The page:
Re: H/W v S/W difficulty

Subject: Re: H/W v S/W difficulty
From: Richard Lippincott <rlippinc -at- BEV -dot- ETN -dot- COM>
Date: Tue, 15 Nov 1994 13:39:07 EST

Jan Boomsliter said:

>It never made sense to me that hardware writers were put on a pedastal
>(by software writers, and others, in hardware or hardware-and-software

WOW! Do I wish I had sent a resume to -your- company this time last year.

I was job hunting in the metro Boston area, thus most of the opportunities
were in software documentation. I continued to run into an attitude of
"Oh, you wrote (shudder) hardware documentation. Well, I suppose we can have
the office disinfected after you're done with the interview."

>I think hardware is a piece of cake; you can get your hands on it.

Not when your hardware is flying night-strike missions over Baghdad, a
problem I faced in January and February 1991. (Actual conversation summary:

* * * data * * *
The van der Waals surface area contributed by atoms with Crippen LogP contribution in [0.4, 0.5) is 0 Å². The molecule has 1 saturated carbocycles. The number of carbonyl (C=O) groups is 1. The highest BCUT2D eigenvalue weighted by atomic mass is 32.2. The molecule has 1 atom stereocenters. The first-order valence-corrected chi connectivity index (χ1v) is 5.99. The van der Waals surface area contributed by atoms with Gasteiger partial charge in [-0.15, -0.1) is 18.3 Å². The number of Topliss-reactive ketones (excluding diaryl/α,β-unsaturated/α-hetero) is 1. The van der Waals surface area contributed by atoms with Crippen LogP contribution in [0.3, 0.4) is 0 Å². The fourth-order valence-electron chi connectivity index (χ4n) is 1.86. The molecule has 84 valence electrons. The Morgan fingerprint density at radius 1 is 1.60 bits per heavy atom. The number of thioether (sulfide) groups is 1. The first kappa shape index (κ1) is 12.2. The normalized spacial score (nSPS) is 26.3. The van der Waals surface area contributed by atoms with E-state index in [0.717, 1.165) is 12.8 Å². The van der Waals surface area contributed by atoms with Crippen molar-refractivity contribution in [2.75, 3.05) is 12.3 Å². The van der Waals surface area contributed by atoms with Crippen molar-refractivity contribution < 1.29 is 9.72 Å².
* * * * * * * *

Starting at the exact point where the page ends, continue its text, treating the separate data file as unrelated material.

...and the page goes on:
"Rick, we need you to revise fan blade erosion limits due to the sand
problems on the engine." "Sure boss, show me a fan blade." "I can't, it's

In another case, I was required to complete an aircraft structural repair
manual a full nine months before the first aircraft rolled out the hangar
door. There simply was -no- hardware to look at.

Jan's statement -could- be turned around: "I think software is a piece of
cake, I've got a computer at my desk and it runs the software." Is this
a fair statement?

>Understanding software requires more than general knowledge.

In order to write documentation for transport aircraft, I had to become
knowledgable in structures, corrosion control, non-destructive inspection
methods, electronics, aerodynamics, hydraulics, and sheet-metal work. In the
morning, I might be writing about an engine start procedure, in the afternoon
I might be tracing through a multi-sheet wiring diagram in order to figure out
what happens when a flight computer receives a specific input. When I walked
into that job, my knowledge of aerospace was far above "general knowledge,"
I quickly learned that it wasn't even close to what I had to master in order
to do my job.

(Honest, Jan? A -pedastal-? Woof. Does that mean you'll buy lunch?)

Rick Lippincott
Eaton Semiconductor
rlippinc -at- bev -dot- etn -dot- com

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